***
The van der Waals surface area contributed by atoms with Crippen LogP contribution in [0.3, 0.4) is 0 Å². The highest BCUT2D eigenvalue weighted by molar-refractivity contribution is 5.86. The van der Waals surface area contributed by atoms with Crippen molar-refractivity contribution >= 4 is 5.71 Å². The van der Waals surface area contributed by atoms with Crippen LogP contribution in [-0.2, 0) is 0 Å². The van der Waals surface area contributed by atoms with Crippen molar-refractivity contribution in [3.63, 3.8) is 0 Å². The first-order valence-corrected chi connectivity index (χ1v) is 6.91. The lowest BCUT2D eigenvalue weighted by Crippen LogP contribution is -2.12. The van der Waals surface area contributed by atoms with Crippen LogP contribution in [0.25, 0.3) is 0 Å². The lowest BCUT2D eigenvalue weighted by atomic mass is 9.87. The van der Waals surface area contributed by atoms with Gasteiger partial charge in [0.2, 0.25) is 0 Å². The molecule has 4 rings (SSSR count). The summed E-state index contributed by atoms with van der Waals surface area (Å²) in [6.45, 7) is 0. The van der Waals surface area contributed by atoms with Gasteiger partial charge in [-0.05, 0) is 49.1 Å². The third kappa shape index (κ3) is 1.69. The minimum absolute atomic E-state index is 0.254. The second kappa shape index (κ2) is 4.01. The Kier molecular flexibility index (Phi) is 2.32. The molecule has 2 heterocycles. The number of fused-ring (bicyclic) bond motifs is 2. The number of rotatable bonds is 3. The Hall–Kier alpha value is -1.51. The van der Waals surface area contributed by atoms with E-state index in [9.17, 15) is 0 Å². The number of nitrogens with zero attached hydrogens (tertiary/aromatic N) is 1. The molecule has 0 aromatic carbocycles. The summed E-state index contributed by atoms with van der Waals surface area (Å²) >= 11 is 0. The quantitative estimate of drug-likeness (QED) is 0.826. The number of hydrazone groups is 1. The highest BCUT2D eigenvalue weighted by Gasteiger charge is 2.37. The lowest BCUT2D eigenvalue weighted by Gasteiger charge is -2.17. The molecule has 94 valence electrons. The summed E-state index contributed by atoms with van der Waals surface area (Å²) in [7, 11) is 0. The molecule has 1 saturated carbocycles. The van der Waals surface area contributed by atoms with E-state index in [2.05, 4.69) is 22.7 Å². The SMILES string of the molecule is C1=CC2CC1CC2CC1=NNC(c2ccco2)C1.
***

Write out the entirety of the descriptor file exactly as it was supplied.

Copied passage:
The van der Waals surface area contributed by atoms with Crippen LogP contribution in [0.3, 0.4) is 0 Å². The highest BCUT2D eigenvalue weighted by molar-refractivity contribution is 5.86. The van der Waals surface area contributed by atoms with Crippen molar-refractivity contribution >= 4 is 5.71 Å². The van der Waals surface area contributed by atoms with Crippen LogP contribution in [-0.2, 0) is 0 Å². The van der Waals surface area contributed by atoms with Crippen molar-refractivity contribution in [3.63, 3.8) is 0 Å². The first-order valence-corrected chi connectivity index (χ1v) is 6.91. The lowest BCUT2D eigenvalue weighted by Crippen LogP contribution is -2.12. The van der Waals surface area contributed by atoms with Crippen LogP contribution in [0.25, 0.3) is 0 Å². The lowest BCUT2D eigenvalue weighted by atomic mass is 9.87. The van der Waals surface area contributed by atoms with Gasteiger partial charge in [0.2, 0.25) is 0 Å². The molecule has 4 rings (SSSR count). The summed E-state index contributed by atoms with van der Waals surface area (Å²) in [6.45, 7) is 0. The van der Waals surface area contributed by atoms with Gasteiger partial charge in [-0.05, 0) is 49.1 Å². The third kappa shape index (κ3) is 1.69. The minimum absolute atomic E-state index is 0.254. The second kappa shape index (κ2) is 4.01. The Kier molecular flexibility index (Phi) is 2.32. The molecule has 2 heterocycles. The number of fused-ring (bicyclic) bond motifs is 2. The number of rotatable bonds is 3. The Hall–Kier alpha value is -1.51. The van der Waals surface area contributed by atoms with E-state index in [9.17, 15) is 0 Å². The number of nitrogens with zero attached hydrogens (tertiary/aromatic N) is 1. The molecule has 0 aromatic carbocycles. The summed E-state index contributed by atoms with van der Waals surface area (Å²) >= 11 is 0. The quantitative estimate of drug-likeness (QED) is 0.826. The number of hydrazone groups is 1. The highest BCUT2D eigenvalue weighted by Gasteiger charge is 2.37. The lowest BCUT2D eigenvalue weighted by Gasteiger charge is -2.17. The molecule has 94 valence electrons. The summed E-state index contributed by atoms with van der Waals surface area (Å²) in [7, 11) is 0. The molecule has 1 saturated carbocycles. The van der Waals surface area contributed by atoms with E-state index in [2.05, 4.69) is 22.7 Å². The SMILES string of the molecule is C1=CC2CC1CC2CC1=NNC(c2ccco2)C1.